Close to three-quarters (74%) of the participants reported being fatigued regularly. Whilst the majority of these were underweight, 65% of the overweight participants were also found to be easily fatigued. Recent studies related to medical conditions have shown that excess weight on the chest wall region decreases the lung volume and chest wall compliance. An increased weight on the chest wall (known as chest wall loading) requires increased effort of breathing owing to altered pulmonary function.25

All participants indicated that they often watched television or played computer games for more than 4 hours a day. A recent Healthy People 2010 report identified television viewing as an important contributing factor to weight gain in children who watched 2 or more hours’ television a day. It was found that television viewing is positively related to overweight and obesity. Although watching television is not entirely a surrogate measure for physical activity, it does provide a good estimate for the amount of time that children spend being inactive and correlates very well with energy intake.4 Most researchers suggest that for an effective weight loss programme, children need to reduce their energy intake and increase their level of physical activity, as these go hand in hand.8,21,24,26

Effective management of overweight or obesity should consist of preventive measures, education, therapy and a follow-up programme. 23 Preventive measures may range from universal and secondary prevention to tertiary management strategies for overweight or obese children, as described in literature.8 Formal exercise programmes, behaviour modification, consultation with a dietician or nutritionis and drug therapy26,27,28 are all considered means of therapeutic intervention.

Limitations
The results of the current study suggest caution in generalising conclusions since only a small group of children were enlisted to participate in the study. However, the findings may be attributed to a range of unproven causes. Firstly, the study was conducted in a city in an urban district of KwaZulu-Natal, with a large proportion of a previously rural population now living in informal settlements. The proportion of participants who live in informal settlements is not known. The children were selected from public schools, where school attendance is free or a minimal school fee is leveraged. This type of school attracts children from lower and lower middle income homes. In the South African setting, this usually implies that both parents have to work to sustain the family. However, with the economic downturn, the effects of unemployment could have affected these children. Although these schools can apply for the opportunity to provide a state-sponsored nutritious lunch to eligible children, none of the schools in this sample are known to have subscribed to the scheme.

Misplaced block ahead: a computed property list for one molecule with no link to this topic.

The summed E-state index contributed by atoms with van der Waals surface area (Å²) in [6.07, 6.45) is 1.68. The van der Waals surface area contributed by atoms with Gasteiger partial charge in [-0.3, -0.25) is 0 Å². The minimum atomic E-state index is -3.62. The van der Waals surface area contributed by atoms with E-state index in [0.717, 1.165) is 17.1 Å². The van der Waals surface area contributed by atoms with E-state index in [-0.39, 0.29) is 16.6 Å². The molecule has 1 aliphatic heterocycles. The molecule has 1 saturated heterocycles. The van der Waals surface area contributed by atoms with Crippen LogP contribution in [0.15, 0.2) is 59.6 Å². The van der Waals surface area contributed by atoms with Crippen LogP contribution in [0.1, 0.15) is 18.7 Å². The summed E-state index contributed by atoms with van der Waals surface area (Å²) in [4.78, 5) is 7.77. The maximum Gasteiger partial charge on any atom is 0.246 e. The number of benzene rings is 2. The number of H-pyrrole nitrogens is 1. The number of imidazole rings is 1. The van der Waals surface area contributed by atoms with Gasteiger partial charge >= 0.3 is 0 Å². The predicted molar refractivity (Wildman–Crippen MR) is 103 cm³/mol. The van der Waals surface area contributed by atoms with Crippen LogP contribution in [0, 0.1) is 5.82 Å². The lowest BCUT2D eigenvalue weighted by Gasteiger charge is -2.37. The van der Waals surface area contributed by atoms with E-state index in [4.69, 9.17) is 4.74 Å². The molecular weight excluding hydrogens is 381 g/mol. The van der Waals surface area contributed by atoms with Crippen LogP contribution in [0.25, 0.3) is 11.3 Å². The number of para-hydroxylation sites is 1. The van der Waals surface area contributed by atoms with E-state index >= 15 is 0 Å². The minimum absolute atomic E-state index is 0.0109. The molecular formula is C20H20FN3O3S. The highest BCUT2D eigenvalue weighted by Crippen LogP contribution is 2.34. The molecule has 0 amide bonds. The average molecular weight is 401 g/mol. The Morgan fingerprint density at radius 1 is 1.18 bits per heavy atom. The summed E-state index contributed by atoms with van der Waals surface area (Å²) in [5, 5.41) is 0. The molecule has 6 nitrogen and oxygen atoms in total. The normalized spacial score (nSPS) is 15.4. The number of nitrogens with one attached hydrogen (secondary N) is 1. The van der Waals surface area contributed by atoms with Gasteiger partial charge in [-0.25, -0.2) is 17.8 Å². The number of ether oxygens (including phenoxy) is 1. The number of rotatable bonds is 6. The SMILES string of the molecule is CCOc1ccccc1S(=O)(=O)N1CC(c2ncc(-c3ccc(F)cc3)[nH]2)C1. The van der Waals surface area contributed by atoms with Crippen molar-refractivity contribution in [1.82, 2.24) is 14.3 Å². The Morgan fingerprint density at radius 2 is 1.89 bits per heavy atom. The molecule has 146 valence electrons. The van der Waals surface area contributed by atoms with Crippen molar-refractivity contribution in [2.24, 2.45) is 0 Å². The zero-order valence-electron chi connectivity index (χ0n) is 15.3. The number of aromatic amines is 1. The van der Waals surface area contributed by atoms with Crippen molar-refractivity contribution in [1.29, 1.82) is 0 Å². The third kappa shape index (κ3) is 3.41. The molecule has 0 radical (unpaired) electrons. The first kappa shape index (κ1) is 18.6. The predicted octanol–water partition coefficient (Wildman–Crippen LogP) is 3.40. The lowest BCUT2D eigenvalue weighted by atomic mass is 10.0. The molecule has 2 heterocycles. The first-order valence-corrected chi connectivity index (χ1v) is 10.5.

Recommendations
It is recommended that a larger number of schools and more children should be included in future studies of this kind. Considering that urban areas were used in this study, it is recommended that overweight and obesity should be investigated across a wider range of different types of school (public and private; urban and rural) to obtain a representative cross-section of South African children. More information on dietary habits and duration and type of sporting activities should be sought. Teams of health care professionals should develop and implement preventive and management programmes to curb the potential economic drain that could result from obesity or underweight. South Africans must develop their own BMI norms and use the WHO criteria for comparison.

Conclusion

The results showed that a large number of primary school children in the selected schools in eThekwini were underweight. The majority of the participants were Indian and female. It was also evident that as age increased, BMI decreased. No gender or race differences were observed. The data suggest a need to develop specific BMI norms for the South African population similar to that reported for Australian children.10

The results of this study highlight underweight amongst children in South African schools. The emphasis on obesity should not override the need to investigate and develop interventions for underweight among South African children.

Authors’ contributions
T.P. was the supervisor of the project and responsible for cleaning and analysing the data, compiled a literature review and wrote the manuscript. P.N., P.P. and T.N. collected the data as part of an Honours-level research project.